His fine detective mind having solved much of what's taking place, Neil summons the scientists together to present his theory. The head of the diagnostics department, Aldo Ferrara,(Andre Philippe) is the most willing to listen. Later, at a funeral for one of the many victims, Neil and Julie bring a radiation detector, which picks up the gamma radiation coming from the small group of sunglassed Bee Girls who happen to be there. Moving to kill anyone who suspects what they're up to, Ferrara dies during a visit by Susan, who then lures Julie to her lab to be transformed. When Neil discovers Ferrara’s body, he realizes what's going on. Racing to the lab, he interrupts the women as they begin the process of turning the naked Julie into one of their number. Susan threatens to kill the hypnotized Julie, unless he leaves. At the last second, Neil pulls out a gun and shoots at the banks of flashing machinery. He manages to carry the naked Julie away, but will they both escape the crazed Bee Girls as the Lab begins to explode, or is it all over for our man-devouring insect ladies?
Director Denis Sanders has fashioned a pleasant little night's diversion, but compared to some of the films covered in these pages, it's a pretty lightweight effort. William Smith is a presence but playing a thoughtful good guy - albeit with small outbreaks of toughness - probably doesn't utilise he strengths. Of all the actors, Victoria Vetri seems to be enjoying herself the most, playing the Librarian with sass and attitude. Being a Librarian myself, it's nice to see the profession played a bit differently to the standard cliche. It's a pity her stunning body isn't shown off more - her main nude scene is under blueish flickering lights and very brief. Anitra Ford is an interesting presence with a slender body, a sly smile and heavy-lidded eyes. She's not a typical Hollywood beauty, having a more quirky look that suits her villain role here. Her sex scene with the balding Ben Hammer is odd, really just her teasing and rubbing up against him. I guess if you're a mutant insect-woman that's how you do things before you kill your man. The whole converting women to Bee Girls project is never really explained. Susan never gives a single reason as to why she explored the whole experiment in the first place. Still, I guess we wouldn't have a film if she hadn't.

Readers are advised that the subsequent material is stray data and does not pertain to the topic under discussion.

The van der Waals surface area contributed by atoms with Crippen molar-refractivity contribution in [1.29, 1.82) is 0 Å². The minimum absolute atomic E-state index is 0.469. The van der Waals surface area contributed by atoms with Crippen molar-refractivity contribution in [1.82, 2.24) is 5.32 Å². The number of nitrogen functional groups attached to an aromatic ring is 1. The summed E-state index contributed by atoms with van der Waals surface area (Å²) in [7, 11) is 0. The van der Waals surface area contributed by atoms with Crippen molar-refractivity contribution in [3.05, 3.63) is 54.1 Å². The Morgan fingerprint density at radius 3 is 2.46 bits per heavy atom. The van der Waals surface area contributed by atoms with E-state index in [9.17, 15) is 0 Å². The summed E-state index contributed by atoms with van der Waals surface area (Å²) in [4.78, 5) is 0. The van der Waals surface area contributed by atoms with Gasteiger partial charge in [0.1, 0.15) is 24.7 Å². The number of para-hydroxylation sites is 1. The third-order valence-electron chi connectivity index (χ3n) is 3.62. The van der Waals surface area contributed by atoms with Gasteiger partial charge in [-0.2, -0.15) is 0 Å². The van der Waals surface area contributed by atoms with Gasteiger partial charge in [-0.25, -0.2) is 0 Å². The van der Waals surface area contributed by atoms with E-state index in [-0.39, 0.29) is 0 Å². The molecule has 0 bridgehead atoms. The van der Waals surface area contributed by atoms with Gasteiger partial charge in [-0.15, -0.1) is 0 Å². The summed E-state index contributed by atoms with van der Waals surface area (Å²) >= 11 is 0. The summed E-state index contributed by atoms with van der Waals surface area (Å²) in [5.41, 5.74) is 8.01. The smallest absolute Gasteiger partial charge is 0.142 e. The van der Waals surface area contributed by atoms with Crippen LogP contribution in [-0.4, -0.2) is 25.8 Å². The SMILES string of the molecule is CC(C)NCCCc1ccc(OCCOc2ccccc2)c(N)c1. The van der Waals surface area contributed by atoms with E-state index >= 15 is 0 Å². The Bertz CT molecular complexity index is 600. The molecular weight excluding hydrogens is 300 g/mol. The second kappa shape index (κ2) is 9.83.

I suspect that under a different director we could have had a more extreme example of exploitation cinema here with Invasion of the Bee Girls.Under director Sanders it's well-made, clearly with a decent budget used on competent actors, decent sets for the laboratory and some nice cinematography. Because of that though, they couldn't go too far with softcore sex scenes or graphic gore - although Susan's ultimate fate is a little jolting and unexpected. As a result some scenes feel cut short, or diluted to some degree. This quibble aside, Invasion is still a lot of fun. It's nice to see the chemistry between Smith and Vetri, and we can lament Anitra Ford's short career as she's a fun evil vixen in this one.
Definitely worth at least one look, but you may not want to visit the Bee Girls again, unless you're a diehard William Smith fan.
© Boris Lugosi, 2009.